While we probably all realise that parking on double-yellow lines is a no-no, there are plenty of areas where the restrictions are less clear.
We’ve been digging into the confusing world of parking regulations to bring you an up-to-date guide to what is, and what isn’t, allowed!
Guide to parking markings
Single yellow line – parking is allowed at certain times, but you must check the signs for details.
Double yellow line – no parking at any time.
Yellow line with single kerb marking – there are additional restrictions in place on loading or unloading between the times shown.
Yellow line with double kerb marking – no loading or unloading is allowed.
Double white line – no parking other than to drop off passengers.
Single red line – no parking or loading (including dropping off or collecting passengers) between the times shown.
Double red line – no parking or unloading at any time.
Clearway – restrictions will be shown on the sign.
Do you really have to pay parking fines on private land?
Nor can you park:
• In a cycle lane;
• On the hard shoulder of a motorway;
• In a bus stop or tramway;
• On a pedestrian crossing, including the zigzags either side of it;
• The yellow zigzags outside a school;
• Within ten metres of a junction; or
• Across a dropped kerb - even if it's your own.
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Unusual parking regulations
There are a number of parking regulations that you might not be aware of. Here are the most common:
Leaving a vehicle in a dangerous position
You are risking a £1000 fine plus three penalty points on your driving licence or even disqualification if you leave a car or trailer in a position that causes a risk of injury to other people using the road. Examples might be parking on a blind bend or on a humpback bridge.
Obstructing the highway or road
The act here has to be deliberate and could include doing a U-turn in a busy street or parking so close to another car that it cannot move and then refusing to move when asked to do so.
Abandoning a vehicle
Abandoning a vehicle doesn’t only mean that the council can remove it and dispose of it, it also leaves you vulnerable to a £2500 fine or three months’ imprisonment.
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Parking at night
If you park on a highway at night, you must park the nearside, or left-hand-side, of the car as close as possible to the edge of the road.
You must park within 50cm of the kerb
Designed to stop double-parking, you might face action if your poor parking leaves your car too far into the road.
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Parking urban myths
There are a number of parking myths, including:
You can park on a double-yellow line for a few minutes – BUSTED
There is no grace period for parking, although loading and unloading might be acceptable. This will depend on what restrictions are in place and whether the item being loaded is easily portable. As an example, a loaf of bread or your morning paper is easily carried so there is no need for you to stop on a yellow line to collect it!
Blue badge holders can park anywhere – BUSTED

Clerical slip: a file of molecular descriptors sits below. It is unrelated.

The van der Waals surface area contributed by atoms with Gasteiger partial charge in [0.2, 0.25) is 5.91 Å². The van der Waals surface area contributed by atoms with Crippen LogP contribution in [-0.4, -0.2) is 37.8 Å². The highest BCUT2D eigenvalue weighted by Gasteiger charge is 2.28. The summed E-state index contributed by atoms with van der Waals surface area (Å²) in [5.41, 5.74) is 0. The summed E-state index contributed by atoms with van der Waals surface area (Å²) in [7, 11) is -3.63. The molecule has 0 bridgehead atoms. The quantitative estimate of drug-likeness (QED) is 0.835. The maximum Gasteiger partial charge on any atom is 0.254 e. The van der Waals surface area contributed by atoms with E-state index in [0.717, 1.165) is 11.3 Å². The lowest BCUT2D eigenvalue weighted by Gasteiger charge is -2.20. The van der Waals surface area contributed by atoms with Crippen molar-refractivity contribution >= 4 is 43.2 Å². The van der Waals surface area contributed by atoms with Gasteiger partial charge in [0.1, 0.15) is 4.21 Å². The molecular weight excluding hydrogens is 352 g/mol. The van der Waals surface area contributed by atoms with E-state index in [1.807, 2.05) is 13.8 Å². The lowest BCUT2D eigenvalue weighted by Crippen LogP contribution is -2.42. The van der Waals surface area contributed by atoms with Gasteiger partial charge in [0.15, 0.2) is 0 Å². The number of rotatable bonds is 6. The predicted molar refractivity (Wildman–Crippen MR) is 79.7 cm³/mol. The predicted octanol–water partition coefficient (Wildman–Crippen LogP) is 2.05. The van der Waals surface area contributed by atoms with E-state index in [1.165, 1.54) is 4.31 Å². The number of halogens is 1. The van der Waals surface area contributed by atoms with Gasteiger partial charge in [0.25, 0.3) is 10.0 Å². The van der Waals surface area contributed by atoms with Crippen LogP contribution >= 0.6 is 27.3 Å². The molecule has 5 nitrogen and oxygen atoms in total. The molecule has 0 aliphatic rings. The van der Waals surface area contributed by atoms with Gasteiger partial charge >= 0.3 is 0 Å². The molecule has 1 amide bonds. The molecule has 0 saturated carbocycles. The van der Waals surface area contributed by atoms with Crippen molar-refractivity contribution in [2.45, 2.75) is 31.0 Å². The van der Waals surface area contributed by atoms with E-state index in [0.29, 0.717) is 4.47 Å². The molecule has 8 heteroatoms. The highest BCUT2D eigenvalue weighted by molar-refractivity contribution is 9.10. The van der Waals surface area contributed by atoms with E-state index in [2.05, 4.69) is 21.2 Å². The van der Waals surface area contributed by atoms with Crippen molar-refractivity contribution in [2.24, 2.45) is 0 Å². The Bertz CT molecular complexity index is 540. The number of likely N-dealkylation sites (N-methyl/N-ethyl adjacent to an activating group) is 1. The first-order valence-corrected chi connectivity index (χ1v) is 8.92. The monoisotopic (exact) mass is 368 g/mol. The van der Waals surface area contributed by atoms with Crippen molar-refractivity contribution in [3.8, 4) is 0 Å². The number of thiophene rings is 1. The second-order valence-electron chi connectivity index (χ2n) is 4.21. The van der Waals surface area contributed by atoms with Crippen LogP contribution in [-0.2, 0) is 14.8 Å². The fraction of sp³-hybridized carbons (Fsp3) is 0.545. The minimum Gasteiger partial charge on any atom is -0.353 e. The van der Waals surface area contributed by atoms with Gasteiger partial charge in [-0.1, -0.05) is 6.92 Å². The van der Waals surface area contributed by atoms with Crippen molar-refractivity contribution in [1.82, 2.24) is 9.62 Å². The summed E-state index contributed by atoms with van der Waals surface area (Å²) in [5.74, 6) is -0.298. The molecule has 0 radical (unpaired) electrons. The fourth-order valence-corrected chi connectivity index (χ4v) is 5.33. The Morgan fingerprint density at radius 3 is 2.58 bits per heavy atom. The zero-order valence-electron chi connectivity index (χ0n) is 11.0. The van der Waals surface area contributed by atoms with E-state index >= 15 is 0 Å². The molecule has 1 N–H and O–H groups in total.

While more latitude is given to the holders of a Blue Badge, holding one does not give carte blanche to park anywhere. You are generally limited to a maximum of three hours when parked on a single or double yellow line, and you could still face prosecution if you are parked dangerously or causing an obstruction.
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As long as my wheels are within the yellow lines, then I’m safe – TRUE
It’s the position of the wheels that count, not whether your car overhangs a parking space or not.
You can park anywhere on a bank holiday – BUSTED
Council parking attendants work on bank holidays and weekends specifically to prevent bad parking causing congestion when the roads are at their busiest.
You can park on double yellow lines if they are obscured by snow or fallen leaves – POSSIBLE
While parking regulations aren’t suspended during heavy snow, the fact that the lines were obscured might give rise to a successful defence.
However, if the vertical parking signs were visible this defence would probably fail as you would still be aware that parking was prohibited.
Your parking questions answered
What does a single white line along the side of the road signify, in terms of parking? Roger, via email
After a bit of detective work, the team at Saga haven't been able to find anything concrete about whether or not you can park on a single white line.
A white line can be used to indicate the edge of the road in cases where the lighting isn't sufficient, and if there is no pavement next to it then you mustn't park.
However, if the white line is next to a pavement, the general consensus is that the white line isn't legally enforceable in itself, but indicates that you might cause an obstruction if you park there - so you might end up getting a ticket for obstruction rather than because you've parked on the white line.
People can pay the council to paint the white lines in front of their house to try to discourage people parking there, but whether this is a legally enforceable parking ban seems woolly.
From my research, I wouldn't want to advise either way, but personally I won't be parking on a white line just in case! If you're determined to park, be extra vigilant about looking for parking restriction signs, not obstructing driveways, and not parking too close to a junction (but then, you'd be careful of that anyway!)
Answered by Amanda, Saga's motoring editor.
Do you have an opinion on whether you can park on a single white line? Or have you heard of a parking myth you’d like us to look into? If so, we’d love to hear from you - ask via Facebook or email firstname.lastname@example.org and we’ll investigate on your behalf!
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